As Minister for Europe and Foreign Affairs Catherine Colonna has stressed repeatedly, these unacceptable actions are war crimes and cannot go unpunished. France will continue to provide support to Ukrainian courts and to the International Criminal Court to combat impunity for such crimes. It will also continue its military and civilian support in order to bolster Ukrainian resilience for as long as necessary. (...)./.

5. United Nations - NISFA (Sudan/South Sudan) - Statement by Ms. Nathalie Broadhurst, deputy permanent representative of France to the United Nations, to the Security Council (New York, 09/05/2023)

=Translation from French=

Madam President,

I would also like to thank Assistant Secretary-General Martha Pobee and Special Envoy Hanna Tetteh for their briefings and to welcome the presence here today of the representatives of Sudan and South Sudan.

I wish to stress four points.

First of all, the Abyei area is once again affected by the instability of its regional environment, since fighting started in Sudan on April 15. This vulnerability is being fueled by the status quo that prevailed since 2011. It is worsened by every crisis in the region.

This is especially unfortunate since the conflict in Sudan threatens to stall the positive dialogue initiated in recent months between Khartoum and Juba. We commend these efforts, which offer encouraging prospects. We call upon the parties to pursue these efforts.

Stability in Abyei can only be achieved by the parties themselves.

The current crisis must encourage them to return to fundamental aspects. Beyond issues related to the final status of the territory, progress can be made to improve the local communities’ living conditions and prevent inter-community violence. We welcome peacebuilding efforts undertaken under the aegis of UNISFA, in conjunction with the UN country teams in Sudan and South Sudan. We encourage the United Nations to adapt to current challenges in order to preserve this achievement.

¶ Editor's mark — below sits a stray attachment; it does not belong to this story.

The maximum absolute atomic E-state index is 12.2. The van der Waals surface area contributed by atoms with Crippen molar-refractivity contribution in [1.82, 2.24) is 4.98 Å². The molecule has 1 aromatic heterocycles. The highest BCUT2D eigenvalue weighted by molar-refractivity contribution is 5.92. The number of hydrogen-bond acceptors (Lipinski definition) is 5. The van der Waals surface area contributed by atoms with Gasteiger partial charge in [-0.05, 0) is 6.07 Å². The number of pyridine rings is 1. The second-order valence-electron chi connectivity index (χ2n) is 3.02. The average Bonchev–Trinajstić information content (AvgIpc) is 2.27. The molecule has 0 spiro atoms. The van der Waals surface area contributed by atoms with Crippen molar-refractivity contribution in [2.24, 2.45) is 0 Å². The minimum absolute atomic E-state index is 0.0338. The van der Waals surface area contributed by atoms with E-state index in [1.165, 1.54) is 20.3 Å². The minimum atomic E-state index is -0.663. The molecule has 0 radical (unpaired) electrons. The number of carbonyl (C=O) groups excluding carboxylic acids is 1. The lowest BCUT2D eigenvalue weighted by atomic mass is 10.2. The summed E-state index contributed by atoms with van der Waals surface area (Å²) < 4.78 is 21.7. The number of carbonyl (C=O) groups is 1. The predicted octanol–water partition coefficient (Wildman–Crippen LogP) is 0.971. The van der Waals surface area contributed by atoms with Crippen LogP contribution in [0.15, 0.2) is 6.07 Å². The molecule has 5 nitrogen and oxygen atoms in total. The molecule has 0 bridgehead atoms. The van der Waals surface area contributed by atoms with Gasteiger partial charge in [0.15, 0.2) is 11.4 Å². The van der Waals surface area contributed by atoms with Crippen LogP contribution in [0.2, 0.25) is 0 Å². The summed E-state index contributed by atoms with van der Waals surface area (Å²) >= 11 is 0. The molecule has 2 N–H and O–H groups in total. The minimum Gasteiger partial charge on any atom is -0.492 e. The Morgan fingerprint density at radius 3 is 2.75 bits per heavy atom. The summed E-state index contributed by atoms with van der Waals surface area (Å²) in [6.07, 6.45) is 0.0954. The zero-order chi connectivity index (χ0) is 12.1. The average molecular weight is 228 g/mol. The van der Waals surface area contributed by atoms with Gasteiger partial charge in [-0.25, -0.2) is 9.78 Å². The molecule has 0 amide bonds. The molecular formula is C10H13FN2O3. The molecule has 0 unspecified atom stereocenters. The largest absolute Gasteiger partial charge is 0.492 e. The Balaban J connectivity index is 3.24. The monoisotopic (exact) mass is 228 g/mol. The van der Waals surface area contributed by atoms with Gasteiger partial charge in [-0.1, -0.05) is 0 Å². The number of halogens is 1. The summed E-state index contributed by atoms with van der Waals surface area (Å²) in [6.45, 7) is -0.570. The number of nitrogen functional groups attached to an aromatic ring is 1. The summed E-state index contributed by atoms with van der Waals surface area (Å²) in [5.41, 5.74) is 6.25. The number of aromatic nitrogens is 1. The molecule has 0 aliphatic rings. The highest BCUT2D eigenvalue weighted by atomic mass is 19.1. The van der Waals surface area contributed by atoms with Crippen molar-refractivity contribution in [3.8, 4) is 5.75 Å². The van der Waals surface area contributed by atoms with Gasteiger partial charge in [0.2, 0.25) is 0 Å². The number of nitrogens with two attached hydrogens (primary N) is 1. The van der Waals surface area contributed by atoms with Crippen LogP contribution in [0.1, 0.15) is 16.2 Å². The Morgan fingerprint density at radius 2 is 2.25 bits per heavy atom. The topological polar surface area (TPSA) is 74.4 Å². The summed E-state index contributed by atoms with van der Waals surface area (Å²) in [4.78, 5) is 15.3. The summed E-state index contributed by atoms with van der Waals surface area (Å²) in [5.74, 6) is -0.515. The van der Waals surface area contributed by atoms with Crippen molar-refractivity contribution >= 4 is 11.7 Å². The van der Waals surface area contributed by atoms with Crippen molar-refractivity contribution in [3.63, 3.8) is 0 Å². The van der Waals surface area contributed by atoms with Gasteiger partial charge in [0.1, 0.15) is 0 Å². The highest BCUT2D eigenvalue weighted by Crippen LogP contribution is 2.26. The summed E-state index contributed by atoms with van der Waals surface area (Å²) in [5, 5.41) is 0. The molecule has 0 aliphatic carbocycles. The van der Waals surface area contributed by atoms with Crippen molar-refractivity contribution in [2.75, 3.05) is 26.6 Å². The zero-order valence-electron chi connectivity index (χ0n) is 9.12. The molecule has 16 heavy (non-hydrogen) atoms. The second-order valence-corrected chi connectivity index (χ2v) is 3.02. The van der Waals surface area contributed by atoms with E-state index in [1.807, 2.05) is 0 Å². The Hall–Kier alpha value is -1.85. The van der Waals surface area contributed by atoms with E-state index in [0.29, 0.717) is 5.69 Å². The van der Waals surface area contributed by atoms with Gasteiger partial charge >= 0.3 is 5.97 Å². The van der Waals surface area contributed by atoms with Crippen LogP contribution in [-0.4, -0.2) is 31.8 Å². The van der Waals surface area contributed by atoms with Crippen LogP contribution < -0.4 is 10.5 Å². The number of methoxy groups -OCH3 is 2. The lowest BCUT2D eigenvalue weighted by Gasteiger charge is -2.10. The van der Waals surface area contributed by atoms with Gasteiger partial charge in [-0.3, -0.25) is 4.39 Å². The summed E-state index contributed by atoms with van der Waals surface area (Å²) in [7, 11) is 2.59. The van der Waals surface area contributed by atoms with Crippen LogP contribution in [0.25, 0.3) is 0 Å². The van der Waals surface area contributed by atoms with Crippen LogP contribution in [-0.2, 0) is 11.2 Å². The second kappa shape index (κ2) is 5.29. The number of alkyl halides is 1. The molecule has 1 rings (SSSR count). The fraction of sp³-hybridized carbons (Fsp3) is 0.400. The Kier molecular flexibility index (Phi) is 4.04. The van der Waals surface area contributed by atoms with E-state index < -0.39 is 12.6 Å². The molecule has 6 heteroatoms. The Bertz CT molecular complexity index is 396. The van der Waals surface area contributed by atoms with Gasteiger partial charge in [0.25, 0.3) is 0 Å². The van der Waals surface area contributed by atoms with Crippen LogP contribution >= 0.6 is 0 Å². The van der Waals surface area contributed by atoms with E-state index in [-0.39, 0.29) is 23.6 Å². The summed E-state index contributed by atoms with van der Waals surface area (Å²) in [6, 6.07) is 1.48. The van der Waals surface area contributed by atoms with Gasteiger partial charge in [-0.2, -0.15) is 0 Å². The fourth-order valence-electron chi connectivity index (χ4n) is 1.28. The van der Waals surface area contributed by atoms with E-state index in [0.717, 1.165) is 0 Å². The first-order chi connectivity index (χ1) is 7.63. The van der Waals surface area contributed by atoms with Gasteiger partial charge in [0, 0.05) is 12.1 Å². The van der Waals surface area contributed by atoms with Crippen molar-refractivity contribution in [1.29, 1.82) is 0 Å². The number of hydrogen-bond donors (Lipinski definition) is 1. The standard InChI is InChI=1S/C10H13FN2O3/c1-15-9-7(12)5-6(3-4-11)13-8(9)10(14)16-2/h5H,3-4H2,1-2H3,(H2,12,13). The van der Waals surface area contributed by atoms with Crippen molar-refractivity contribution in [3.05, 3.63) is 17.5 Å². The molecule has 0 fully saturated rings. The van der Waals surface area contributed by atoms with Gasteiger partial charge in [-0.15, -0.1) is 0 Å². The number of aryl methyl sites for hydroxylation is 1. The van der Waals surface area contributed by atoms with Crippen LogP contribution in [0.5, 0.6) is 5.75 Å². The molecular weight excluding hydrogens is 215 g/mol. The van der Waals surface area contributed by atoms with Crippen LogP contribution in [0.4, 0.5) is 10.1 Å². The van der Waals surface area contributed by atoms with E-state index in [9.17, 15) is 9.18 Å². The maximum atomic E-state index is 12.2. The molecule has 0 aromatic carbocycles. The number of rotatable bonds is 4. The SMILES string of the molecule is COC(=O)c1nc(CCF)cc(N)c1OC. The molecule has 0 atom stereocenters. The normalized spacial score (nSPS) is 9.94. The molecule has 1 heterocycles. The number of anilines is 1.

We also call upon the communities of Abyei to keep out of the ongoing conflict in Sudan. As for parties to the conflict, they must refrain from any action that could add to the instability in Abyei, which must be demilitarized.

UNISFA has an important role to play in protecting civilians. In this regard, we commend the efforts to reduce tensions between the Ngok Dinka and Misseriya communities. We are concerned by ongoing violence between the Ngok and Twic Dinka communities. We call upon the South Sudanese authorities to continue their peace efforts.

UNISFA has only recently completed a complex and costly reconfiguration. It is already facing new logistic challenges. UNISFA must keep the capacity it needs to fully fulfill its mandate. We count on the Secretariat, on troop contributor countries, and on countries in the region to ensure that it does.

Madam President,

In this context, we reiterate our full support to Special Envoy Hanna Tetteh and her team. The United Nations has an essential role to play in coordinating peace efforts in the Horn of Africa, particularly with regard to the conflict in Sudan. France is playing its full part in these efforts. We encourage states in the region to settle their disputes through dialogue, whether it be Abyei, other border disputes, or the Renaissance Dam.

Thank you./.